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Pronghorn - Apiscacihkos - Antilope


Antilocapra americana (scientific name)

Apiscacihkos (Indigenous Name - Cree)

Antilope (French)


Pronghorns are named for their horns, which have a distinctive prong on the front!


A pronghorn's average lifespan is 12 years in captivity, and a lifespan between 9 & 10 years in the wild.


Pronghorn range in all 4 deserts in North America, from Saskatchewan, to Southern Canada, and even Mexico!


Pronghorn are very unique in that they are the only animal in the WORLD that has branched horns and the only animal in the world to shed their horns! While pronghorns do not actually have antlers, the way they shed their horns leads a lot of folks to believe they do!


Pronghorns have a shoulder height of around 3.5 feet, and weigh between 90 & 120 lbs.


They have horns, and the female horns do not exceed 3 or 4 inches, while the male horns can get up to 20 inches tall!


Baby Pronghorns are born in May and June, and strangely around 60% of pronghorns are born as twins! The babies lay still for a whole day or two, which is the main way they protect themselves against predators. Can you think of reasons staying still can help Pronghorns hide? Once babies start walking, they can run as fast as 25mph!


Pronghorns have a short, 4-inch tail that's either white, or brown like the rest of their bodies. Pronghorn grow into the distinctive spots on their chests. Males have a black line going down their snout, as well as a black patch on their necks. Females don't have the black spots.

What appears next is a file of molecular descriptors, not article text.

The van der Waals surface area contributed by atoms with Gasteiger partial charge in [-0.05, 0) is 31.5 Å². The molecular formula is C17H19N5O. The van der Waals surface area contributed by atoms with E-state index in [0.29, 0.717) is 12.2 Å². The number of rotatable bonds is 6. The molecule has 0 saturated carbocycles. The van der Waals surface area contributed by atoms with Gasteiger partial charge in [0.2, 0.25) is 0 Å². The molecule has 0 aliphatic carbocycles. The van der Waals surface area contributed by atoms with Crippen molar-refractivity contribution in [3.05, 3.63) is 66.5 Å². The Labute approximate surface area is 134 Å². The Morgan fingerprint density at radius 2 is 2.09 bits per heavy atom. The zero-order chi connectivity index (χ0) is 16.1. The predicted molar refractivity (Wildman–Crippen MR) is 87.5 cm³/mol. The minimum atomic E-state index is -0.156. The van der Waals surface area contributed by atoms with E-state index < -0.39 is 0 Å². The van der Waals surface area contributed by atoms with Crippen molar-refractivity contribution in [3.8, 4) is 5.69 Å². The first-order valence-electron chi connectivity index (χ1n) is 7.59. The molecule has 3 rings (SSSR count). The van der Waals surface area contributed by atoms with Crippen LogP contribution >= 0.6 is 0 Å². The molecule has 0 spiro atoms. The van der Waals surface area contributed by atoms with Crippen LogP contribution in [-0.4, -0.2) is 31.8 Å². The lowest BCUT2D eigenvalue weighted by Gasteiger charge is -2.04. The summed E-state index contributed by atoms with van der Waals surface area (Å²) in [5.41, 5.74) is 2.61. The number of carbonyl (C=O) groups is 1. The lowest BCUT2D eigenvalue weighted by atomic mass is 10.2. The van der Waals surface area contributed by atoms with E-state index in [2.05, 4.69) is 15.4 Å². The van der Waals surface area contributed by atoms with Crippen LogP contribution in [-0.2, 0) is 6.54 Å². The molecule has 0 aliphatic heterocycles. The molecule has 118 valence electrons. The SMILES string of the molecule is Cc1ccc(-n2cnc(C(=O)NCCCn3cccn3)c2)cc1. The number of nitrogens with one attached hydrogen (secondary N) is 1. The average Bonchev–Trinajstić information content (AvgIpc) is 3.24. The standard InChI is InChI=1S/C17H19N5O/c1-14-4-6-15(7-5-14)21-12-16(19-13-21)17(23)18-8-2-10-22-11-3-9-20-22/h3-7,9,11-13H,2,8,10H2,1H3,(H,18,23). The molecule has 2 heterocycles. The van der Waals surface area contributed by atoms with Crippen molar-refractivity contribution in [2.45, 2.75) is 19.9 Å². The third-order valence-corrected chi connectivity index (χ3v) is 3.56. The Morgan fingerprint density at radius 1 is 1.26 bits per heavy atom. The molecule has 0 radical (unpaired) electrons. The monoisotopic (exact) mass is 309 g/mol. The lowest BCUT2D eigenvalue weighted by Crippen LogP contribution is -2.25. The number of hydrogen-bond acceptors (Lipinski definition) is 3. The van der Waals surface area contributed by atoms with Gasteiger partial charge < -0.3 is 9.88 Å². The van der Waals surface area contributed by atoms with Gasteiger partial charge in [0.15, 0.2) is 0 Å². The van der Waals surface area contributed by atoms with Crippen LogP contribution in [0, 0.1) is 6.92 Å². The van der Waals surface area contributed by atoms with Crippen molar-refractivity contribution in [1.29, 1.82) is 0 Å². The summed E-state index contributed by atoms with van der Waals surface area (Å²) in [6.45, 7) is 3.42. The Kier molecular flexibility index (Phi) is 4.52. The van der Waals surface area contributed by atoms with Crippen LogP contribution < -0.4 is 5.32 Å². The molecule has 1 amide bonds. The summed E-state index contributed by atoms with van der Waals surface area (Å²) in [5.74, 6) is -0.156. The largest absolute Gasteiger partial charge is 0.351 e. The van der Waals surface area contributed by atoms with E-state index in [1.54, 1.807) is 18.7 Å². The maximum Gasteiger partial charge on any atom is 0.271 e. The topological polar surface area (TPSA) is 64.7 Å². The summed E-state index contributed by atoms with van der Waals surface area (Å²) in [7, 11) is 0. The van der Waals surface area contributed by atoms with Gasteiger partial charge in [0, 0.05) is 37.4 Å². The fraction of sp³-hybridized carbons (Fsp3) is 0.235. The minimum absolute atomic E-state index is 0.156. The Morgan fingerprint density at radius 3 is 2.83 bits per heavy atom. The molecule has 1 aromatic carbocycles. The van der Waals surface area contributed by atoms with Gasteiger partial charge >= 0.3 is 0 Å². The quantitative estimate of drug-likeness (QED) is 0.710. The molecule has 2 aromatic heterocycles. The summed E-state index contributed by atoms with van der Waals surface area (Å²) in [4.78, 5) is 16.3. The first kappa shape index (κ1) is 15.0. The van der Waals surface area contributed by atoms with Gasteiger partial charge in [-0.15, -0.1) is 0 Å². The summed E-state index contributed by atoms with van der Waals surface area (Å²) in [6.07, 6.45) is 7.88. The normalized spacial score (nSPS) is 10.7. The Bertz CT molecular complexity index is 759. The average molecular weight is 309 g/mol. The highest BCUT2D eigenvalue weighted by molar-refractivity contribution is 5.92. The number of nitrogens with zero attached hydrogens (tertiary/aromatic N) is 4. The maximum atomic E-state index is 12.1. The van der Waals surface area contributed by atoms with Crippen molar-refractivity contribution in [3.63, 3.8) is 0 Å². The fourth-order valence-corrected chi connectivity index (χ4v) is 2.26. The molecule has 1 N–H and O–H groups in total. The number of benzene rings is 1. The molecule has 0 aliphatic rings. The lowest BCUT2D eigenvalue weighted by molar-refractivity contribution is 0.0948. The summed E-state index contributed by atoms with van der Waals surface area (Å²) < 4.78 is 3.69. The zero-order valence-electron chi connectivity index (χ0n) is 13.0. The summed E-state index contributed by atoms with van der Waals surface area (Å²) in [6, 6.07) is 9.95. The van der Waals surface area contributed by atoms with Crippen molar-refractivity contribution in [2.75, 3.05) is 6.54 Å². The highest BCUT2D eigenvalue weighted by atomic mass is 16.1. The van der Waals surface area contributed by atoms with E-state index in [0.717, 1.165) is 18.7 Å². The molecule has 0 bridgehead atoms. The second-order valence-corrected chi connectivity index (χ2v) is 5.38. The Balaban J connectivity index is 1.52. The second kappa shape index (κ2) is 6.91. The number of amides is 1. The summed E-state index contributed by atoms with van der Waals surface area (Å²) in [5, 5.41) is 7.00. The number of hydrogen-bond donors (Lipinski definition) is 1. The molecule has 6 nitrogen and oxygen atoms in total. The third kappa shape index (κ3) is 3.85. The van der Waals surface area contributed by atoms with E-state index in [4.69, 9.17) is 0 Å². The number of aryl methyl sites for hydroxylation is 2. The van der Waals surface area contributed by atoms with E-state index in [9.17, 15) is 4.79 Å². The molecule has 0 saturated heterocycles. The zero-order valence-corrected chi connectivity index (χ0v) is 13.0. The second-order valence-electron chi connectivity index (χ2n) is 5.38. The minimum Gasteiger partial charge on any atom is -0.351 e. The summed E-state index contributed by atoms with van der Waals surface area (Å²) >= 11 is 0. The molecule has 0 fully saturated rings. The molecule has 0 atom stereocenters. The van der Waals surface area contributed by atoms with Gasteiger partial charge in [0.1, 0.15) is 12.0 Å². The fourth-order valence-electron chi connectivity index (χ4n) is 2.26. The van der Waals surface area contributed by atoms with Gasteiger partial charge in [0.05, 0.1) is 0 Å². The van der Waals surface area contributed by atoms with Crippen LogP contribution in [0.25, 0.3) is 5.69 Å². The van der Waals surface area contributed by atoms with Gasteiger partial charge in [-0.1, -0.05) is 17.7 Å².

Pronghorns are very nervous animals, able to see as far as 4 miles away! This, combined with their running speed of 60 miles-per-hour helps them escape predators like wolves. Unlike most fast animals, pronghorns can keep up this breakneck pace for hours without breaking a sweat!

They can also survive in temperatures as low as -40C, and as high as +55C! Pronghorns sure are hardy animals.

While we can find Pronghorn in Canada, they should be respected, as they are still wild animals and are unpredictable. Most of the time, they will run away if they see you, but can get territorial and mean during their mating season. Remember, take lots of pictures, but stay at least a hundred feet away (That's around 3 school buses away!)


Have you ever seen a Pronghorn in the wild?



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